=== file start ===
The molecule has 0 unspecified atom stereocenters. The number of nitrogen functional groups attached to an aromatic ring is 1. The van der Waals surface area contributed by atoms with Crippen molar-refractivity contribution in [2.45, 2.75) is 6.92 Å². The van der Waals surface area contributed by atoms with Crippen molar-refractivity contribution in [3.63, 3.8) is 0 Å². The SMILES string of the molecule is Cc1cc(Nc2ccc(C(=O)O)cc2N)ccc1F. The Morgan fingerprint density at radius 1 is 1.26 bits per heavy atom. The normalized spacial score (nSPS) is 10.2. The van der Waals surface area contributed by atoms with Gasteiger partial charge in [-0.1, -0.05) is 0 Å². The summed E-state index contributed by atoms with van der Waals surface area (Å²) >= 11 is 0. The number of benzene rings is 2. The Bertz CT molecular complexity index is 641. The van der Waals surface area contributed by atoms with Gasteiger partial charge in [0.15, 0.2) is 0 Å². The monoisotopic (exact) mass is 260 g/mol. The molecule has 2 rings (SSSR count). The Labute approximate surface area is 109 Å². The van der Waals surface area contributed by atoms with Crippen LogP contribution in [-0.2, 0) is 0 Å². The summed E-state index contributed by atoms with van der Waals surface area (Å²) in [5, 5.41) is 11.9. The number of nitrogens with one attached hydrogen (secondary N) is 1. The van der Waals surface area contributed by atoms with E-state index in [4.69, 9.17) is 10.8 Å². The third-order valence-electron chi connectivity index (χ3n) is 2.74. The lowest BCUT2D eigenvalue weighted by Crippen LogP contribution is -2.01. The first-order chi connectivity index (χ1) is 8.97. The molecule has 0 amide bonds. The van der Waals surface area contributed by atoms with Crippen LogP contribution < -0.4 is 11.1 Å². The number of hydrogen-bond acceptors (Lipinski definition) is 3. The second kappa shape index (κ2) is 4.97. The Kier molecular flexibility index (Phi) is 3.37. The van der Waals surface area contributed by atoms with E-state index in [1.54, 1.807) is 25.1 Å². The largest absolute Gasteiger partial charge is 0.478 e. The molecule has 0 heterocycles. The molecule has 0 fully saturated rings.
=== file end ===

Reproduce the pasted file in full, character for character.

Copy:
The molecule has 0 unspecified atom stereocenters. The number of nitrogen functional groups attached to an aromatic ring is 1. The van der Waals surface area contributed by atoms with Crippen molar-refractivity contribution in [2.45, 2.75) is 6.92 Å². The van der Waals surface area contributed by atoms with Crippen molar-refractivity contribution in [3.63, 3.8) is 0 Å². The SMILES string of the molecule is Cc1cc(Nc2ccc(C(=O)O)cc2N)ccc1F. The Morgan fingerprint density at radius 1 is 1.26 bits per heavy atom. The normalized spacial score (nSPS) is 10.2. The van der Waals surface area contributed by atoms with Gasteiger partial charge in [-0.1, -0.05) is 0 Å². The summed E-state index contributed by atoms with van der Waals surface area (Å²) >= 11 is 0. The number of benzene rings is 2. The Bertz CT molecular complexity index is 641. The van der Waals surface area contributed by atoms with Gasteiger partial charge in [0.15, 0.2) is 0 Å². The monoisotopic (exact) mass is 260 g/mol. The molecule has 2 rings (SSSR count). The Labute approximate surface area is 109 Å². The van der Waals surface area contributed by atoms with Crippen LogP contribution in [-0.2, 0) is 0 Å². The summed E-state index contributed by atoms with van der Waals surface area (Å²) in [5, 5.41) is 11.9. The number of nitrogens with one attached hydrogen (secondary N) is 1. The van der Waals surface area contributed by atoms with E-state index in [4.69, 9.17) is 10.8 Å². The third-order valence-electron chi connectivity index (χ3n) is 2.74. The lowest BCUT2D eigenvalue weighted by Crippen LogP contribution is -2.01. The first-order chi connectivity index (χ1) is 8.97. The molecule has 0 amide bonds. The van der Waals surface area contributed by atoms with Crippen LogP contribution < -0.4 is 11.1 Å². The number of hydrogen-bond acceptors (Lipinski definition) is 3. The second kappa shape index (κ2) is 4.97. The Kier molecular flexibility index (Phi) is 3.37. The van der Waals surface area contributed by atoms with E-state index in [1.54, 1.807) is 25.1 Å². The largest absolute Gasteiger partial charge is 0.478 e. The molecule has 0 heterocycles. The molecule has 0 fully saturated rings.